Snowden: NSA, Not Assad Regime, to Blame for Two-Day Syrian Internet Outage

The Citizen's Guide to the Future
Aug. 13 2014 3:55 PM

Snowden: NSA, Not Assad Regime, to Blame for Two-Day Syrian Internet Outage

Snowden speaking at the Personal Democracy Forum via Google Hangouts in June.

Photo by Lily Hay Newman.

In an extensive profile of Edward Snowden released Wednesday in Wired, the now-famous whistleblower went over many familiar details about the NSA documents he leaked and his views on technology and privacy. But Snowden also revealed new information, an approach that, whether intentional or not, creates great dramatic effect each time he is interviewed.

Lily Hay Newman Lily Hay Newman

Lily Hay Newman is lead blogger for Future Tense.

Perhaps most surprising is Snowden’s claim that in 2012, the NSA’s TAO hacking group was attempting to install surveillance malware when it accidentally brought down a crucial router at a Syrian Internet service provider, and the nation's Internet connectivity with it. James Bamford explains in the Wired piece:

The public didn’t know that the US government was responsible. (This is the first time the claim has been revealed.) Inside the TAO operations center, the panicked government hackers had what Snowden calls an “oh shit” moment. They raced to remotely repair the router, desperate to cover their tracks and prevent the Syrians from discovering the sophisticated infiltration software used to access the network. But because the router was bricked, they were powerless to fix the problem.

Conveniently, the Syrians were so distracted with scrambling to get their Internet back up, that they don't seem to have ever realized what happened or who caused it. But Snowden says the NSA hackers joked that “If we get caught, we can always point the finger at Israel.”

Presumably, Snowden is talking about the November 2012 Syrian Internet outage. At the time, observers speculated that the Bashar al-Assad regime was behind the blackout, which could still be true of other outages that have occurred. It’s worth noting that it’s not clear whether Snowden provided Wired with any documents to back up this story, or whether he’s just going on his own recollections.

Another new Snowden revelation in the Wired story has to do with an NSA cyber defense program called MonsterMind. The system is autonomous, so it guards against foreign hacks and then retaliates all on its own. MonsterMind would work by analyzing the NSA’s huge pot of metadata to establish baseline norms for network traffic and then detect variations that could be malicious intrusions.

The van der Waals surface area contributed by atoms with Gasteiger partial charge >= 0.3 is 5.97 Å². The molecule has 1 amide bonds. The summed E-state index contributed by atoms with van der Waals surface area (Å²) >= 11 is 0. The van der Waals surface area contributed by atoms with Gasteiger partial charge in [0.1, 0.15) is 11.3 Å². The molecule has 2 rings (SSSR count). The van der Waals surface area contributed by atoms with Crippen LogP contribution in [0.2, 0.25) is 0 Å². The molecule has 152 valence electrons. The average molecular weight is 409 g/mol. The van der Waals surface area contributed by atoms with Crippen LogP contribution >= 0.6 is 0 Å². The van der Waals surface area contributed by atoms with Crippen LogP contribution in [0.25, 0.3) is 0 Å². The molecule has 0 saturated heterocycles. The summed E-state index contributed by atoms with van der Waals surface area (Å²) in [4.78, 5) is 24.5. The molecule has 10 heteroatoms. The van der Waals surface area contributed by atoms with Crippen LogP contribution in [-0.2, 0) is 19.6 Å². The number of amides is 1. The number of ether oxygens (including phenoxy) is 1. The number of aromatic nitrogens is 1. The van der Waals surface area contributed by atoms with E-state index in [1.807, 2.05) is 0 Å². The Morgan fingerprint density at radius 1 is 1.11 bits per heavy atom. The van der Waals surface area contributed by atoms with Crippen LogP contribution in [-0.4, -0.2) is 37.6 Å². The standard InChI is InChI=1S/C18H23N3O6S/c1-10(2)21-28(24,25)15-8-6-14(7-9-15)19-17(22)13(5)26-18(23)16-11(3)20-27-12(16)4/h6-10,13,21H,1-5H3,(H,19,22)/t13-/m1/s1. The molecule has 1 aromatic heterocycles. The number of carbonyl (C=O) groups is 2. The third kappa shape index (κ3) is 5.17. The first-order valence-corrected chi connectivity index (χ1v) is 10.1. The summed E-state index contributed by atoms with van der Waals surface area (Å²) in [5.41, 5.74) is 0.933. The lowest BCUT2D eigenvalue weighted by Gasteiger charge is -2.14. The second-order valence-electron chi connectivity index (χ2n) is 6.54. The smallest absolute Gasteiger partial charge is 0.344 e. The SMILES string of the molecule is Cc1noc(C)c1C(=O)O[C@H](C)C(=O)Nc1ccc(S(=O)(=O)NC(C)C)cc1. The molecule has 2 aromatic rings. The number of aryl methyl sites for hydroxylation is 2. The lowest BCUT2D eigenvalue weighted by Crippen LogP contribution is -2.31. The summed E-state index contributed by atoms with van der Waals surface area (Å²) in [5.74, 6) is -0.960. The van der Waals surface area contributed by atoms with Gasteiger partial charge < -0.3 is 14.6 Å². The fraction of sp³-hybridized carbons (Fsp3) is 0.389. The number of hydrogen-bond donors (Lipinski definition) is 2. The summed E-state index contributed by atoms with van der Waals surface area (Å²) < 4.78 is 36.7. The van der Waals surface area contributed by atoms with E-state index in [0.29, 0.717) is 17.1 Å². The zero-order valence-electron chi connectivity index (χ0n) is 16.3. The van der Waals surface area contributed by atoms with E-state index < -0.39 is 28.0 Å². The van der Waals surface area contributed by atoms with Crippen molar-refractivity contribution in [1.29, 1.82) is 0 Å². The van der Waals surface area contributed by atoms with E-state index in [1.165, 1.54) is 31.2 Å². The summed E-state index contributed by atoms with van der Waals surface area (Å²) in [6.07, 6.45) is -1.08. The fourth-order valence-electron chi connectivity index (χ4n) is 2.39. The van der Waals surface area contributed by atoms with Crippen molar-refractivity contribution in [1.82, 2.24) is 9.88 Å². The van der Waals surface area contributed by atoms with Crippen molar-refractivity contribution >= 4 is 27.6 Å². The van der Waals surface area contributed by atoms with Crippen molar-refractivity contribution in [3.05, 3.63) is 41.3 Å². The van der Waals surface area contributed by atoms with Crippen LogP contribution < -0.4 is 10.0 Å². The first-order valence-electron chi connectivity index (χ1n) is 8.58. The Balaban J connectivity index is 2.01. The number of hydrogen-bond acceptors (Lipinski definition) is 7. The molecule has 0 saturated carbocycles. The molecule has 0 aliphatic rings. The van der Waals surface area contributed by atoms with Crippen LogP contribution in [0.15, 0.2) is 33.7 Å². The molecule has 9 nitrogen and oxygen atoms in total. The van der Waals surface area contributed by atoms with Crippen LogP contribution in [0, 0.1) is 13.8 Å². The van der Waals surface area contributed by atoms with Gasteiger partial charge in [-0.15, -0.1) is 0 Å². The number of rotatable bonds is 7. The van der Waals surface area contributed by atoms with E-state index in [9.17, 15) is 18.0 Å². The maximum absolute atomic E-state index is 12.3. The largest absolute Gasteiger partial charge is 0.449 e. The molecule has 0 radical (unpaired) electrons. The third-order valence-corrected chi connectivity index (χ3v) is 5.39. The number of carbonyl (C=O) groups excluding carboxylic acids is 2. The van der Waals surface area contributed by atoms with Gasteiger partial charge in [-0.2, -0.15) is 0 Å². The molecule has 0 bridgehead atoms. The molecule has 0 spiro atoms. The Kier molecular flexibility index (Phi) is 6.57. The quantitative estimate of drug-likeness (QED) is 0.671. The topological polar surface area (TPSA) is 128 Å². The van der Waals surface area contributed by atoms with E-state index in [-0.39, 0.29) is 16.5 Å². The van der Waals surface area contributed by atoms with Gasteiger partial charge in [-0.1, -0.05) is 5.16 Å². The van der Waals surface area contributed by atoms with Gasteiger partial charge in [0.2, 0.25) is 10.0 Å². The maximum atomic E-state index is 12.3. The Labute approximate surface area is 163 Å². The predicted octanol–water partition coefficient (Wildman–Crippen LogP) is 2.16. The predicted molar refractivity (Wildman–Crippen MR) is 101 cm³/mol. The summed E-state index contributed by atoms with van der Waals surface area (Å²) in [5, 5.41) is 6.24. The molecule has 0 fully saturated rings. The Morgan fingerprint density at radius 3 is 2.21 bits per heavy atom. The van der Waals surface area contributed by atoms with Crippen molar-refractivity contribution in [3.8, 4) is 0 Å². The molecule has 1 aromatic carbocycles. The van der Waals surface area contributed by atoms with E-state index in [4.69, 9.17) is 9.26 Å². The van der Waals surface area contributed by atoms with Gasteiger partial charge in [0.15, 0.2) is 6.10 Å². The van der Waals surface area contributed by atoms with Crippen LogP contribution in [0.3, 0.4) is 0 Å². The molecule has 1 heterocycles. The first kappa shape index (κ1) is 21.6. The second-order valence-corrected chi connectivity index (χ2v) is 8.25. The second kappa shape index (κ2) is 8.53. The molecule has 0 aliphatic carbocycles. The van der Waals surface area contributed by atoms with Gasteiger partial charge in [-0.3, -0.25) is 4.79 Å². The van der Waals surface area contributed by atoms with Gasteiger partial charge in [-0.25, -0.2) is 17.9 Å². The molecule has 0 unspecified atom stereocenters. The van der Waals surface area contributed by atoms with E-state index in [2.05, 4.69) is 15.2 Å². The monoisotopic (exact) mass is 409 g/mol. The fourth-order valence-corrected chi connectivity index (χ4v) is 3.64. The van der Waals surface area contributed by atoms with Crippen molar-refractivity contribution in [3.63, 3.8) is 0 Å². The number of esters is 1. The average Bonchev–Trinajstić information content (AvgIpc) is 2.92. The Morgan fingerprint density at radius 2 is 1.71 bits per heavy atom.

But Snowden told Bamford that retaliating instantly without any type of human involvement could lead to problems—even tragic mistakes. The Wired profile explains:

The initial attacks are often routed through computers in innocent third countries. “These attacks can be spoofed,” he says. “You could have someone sitting in China, for example, making it appear that one of these attacks is originating in Russia. And then we end up shooting back at a Russian hospital. What happens next?”

Since we don’t know what form the retaliation would take or where MonsterMind is in development, it’s unclear how worried we should all be about this particular NSA project. But Snowden’s new tidbits keep coming, and as long as he has something shocking and new to reveal, he’ll remain prominent on the world stage, even as he hides from sight.

Future Tense is a partnership of SlateNew America, and Arizona State University.

Lily Hay Newman is lead blogger for Future Tense.


War Stories

The Right Target

Why Obama’s airstrikes against ISIS may be more effective than people expect.

Why Is This Mother in Prison for Helping Her Daughter Get an Abortion?

The XX Factor
Sept. 23 2014 11:13 AM Why Is This Mother in Prison for Helping Her Daughter Get an Abortion?

Divestment Is Fine but Mostly Symbolic. There’s a Better Way for Universities to Fight Climate Change.

I Stand With Emma Watson on Women’s Rights

Even though I know I’m going to get flak for it.

It Is Very Stupid to Compare Hope Solo to Ray Rice

Building a Better Workplace

In Defense of HR

Startups and small businesses shouldn’t skip over a human resources department.

It’s Legal for Obama to Bomb Syria Because He Says It Is

How Ted Cruz and Scott Brown Misunderstand What It Means to Be an American Citizen

  News & Politics
War Stories
Sept. 23 2014 4:04 PM The Right Target Why Obama’s airstrikes against ISIS may be more effective than people expect.
Sept. 23 2014 2:08 PM Home Depot’s Former Lead Security Engineer Had a Legacy of Sabotage
Sept. 23 2014 1:57 PM Would a Second Sarkozy Presidency End Marriage Equality in France?
  Double X
The XX Factor
Sept. 23 2014 2:32 PM Politico Asks: Why Is Gabby Giffords So “Ruthless” on Gun Control?
  Slate Plus
Political Gabfest
Sept. 23 2014 3:04 PM Chicago Gabfest How to get your tickets before anyone else.
Brow Beat
Sept. 23 2014 4:45 PM Why Is Autumn the Only Season With Two Names?
Future Tense
Sept. 23 2014 1:50 PM Oh, the Futility! Frogs Try to Catch Worms off of an iPhone Video.
  Health & Science
Sept. 23 2014 4:33 PM Who Deserves Those 4 Inches of Airplane Seat Space? An investigation into the economics of reclining.
Sports Nut
Sept. 18 2014 11:42 AM Grandmaster Clash One of the most amazing feats in chess history just happened, and no one noticed.